Perhaps you’ve heard of the ads about Georgia’s Strong4Life “anti-childhood obesity campaign.” If not, suffice it to say that it is pictures of fat kids with sayings like “It’s hard to be a little girl if you’re not” and “Being fat takes the fun out of being a kid”.
First of all, I’m 5’4, 284 pounds, and 35 years old and I dare you to tell my Mom that I’m not her little girl. So surely other people can get past the idea of little in little girl not necessarily being dependent on body size. And I was a fat kid and had lots of fun, and I know other fat kids who have lots of fun.
Maybe the ads should say “It’s hard to be a little girl when the state of Georgia is shaming and bullying you.” and “Being the victim of state-sponsored bullying and body shaming takes the fun out of being a kid.”
I saw the play “Beauty and the Beast” at Disney’s Hollywood studios yesterday (stick with me, I’m going somewhere with this). In the play, Gaston convinces the townspeople to kill the beast – who had been living there for years without anyone trying to kill him – but giving a speech about how he was going to come after their kids. I’ve seen this used in other political fights as well. Can’t whip people up into a big enough frenzy about two consenting adult men who love each other? Just say that they are coming after your children. I worked on the No on 9 campaign in Oregon in 2000. The ballot measure Prohibited “public schools from providing instruction on behaviors relating to homosexuality and bisexuality in a manner that encourages, promotes or sanctions such behaviors”. They trotted out teachers who said that gay teachers were infiltrating schools and teaching kids to be gay and people lost their minds. The phrase “Won’t somebody please think of the children” is iconic. When kids get involved we have to be careful to hold onto rationality.
I think that if we really thought it through, we would realize that shaming and stigmatizing fat kids is not the way to go. You cannot have a war on childhood obesity without having a war on obese kids. We can be for healthy kids without being against fat ones. Being for healthy kids means that we avoid the double whammy of giving fat kids the erroneous idea that healthy habits don’t “work” unless they make you thin, while giving thin kids the dangerous idea that they don’t need to worry about being healthy because they are thin. With hospitalizations for eating disorders in kids under 12 up 119% we can do better for our kids’ health than bullying them, shaming them, and making them terrified of their bodies and of the state-sponsored bullying and shaming that will be heaped upon them if it decides their body is the wrong size.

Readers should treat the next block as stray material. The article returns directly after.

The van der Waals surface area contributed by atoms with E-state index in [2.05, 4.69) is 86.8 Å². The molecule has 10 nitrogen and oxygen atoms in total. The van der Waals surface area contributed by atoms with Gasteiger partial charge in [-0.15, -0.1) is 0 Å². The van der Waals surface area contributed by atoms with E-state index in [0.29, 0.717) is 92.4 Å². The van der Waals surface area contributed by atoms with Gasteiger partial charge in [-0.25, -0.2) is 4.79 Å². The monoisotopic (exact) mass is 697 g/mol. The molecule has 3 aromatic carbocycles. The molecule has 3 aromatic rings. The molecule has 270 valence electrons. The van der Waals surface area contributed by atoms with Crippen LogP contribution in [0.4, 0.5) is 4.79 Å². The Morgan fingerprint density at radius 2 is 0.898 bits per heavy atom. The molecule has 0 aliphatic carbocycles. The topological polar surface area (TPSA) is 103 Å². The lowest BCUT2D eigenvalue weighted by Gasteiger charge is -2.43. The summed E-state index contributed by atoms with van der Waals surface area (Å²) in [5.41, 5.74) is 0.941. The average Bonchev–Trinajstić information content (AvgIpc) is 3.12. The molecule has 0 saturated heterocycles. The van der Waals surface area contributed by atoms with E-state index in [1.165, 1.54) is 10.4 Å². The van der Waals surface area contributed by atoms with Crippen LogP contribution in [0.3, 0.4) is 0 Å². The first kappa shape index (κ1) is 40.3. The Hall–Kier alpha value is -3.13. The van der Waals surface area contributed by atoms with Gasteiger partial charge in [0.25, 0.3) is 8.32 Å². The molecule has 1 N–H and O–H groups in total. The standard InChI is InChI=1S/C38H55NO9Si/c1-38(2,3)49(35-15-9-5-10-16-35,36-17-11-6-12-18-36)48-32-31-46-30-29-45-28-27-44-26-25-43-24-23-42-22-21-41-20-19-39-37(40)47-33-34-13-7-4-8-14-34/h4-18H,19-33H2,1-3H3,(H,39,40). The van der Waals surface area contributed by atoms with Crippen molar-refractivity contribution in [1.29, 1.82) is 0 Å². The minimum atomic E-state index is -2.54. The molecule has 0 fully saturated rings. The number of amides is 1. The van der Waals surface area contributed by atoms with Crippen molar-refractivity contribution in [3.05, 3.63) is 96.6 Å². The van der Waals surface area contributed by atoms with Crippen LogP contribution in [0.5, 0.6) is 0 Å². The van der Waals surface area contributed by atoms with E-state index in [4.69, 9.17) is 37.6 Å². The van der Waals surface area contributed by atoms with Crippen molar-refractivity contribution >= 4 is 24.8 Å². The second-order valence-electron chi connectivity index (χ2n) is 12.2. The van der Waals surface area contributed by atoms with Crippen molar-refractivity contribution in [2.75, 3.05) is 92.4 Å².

I saw something else at Disney’s Hollywood Studio that gave me hope. We were at the fireworks show. Like many of the over 1500 people crowded into the standing room only space, we were hungry, exhausted, freezing cold, and cranky. Five kids two rows below us decided that they wanted to start the wave. They tried repeatedly but only ever managed a five person wave. They stopped for a while and then one of them said “let’s try again”. They did a couple more 5 person waves and were about to give up when someone a row behind us yelled “Do it again!”. This time it was a 10 person wave. The person who yelled had caught the attention of people two rows below the original wave group. Now they joined in. Within a couple of minutes the ENTIRE STADIUM did the wave. But them something amazing happened – it came back around. The kids who started it went NUTS, they were so happy they could barely form words except to say “Let’s do it again!” and again it went all the way around the studio and them came all the way back. In the space of less than 5 minutes, 5 people influenced 1500. To me it was the perfect example of grassroots activism. A small group of people can make a difference.
So if you agree that the Georgia campaign against fat kids is wrong, there are some things that you can do:
Contact the people involved:
Kevin McClelland (PR Director of the campaign)
Children’s Healthcare of Atlanta
Stephanie Walsh (medical director, handling interviews)
1687 Tullie Circle NE
Atlanta, GA 30329
Tell other people what’s happening and let them know what they can do to get involved. The key word in activism is “active” We can make a difference.
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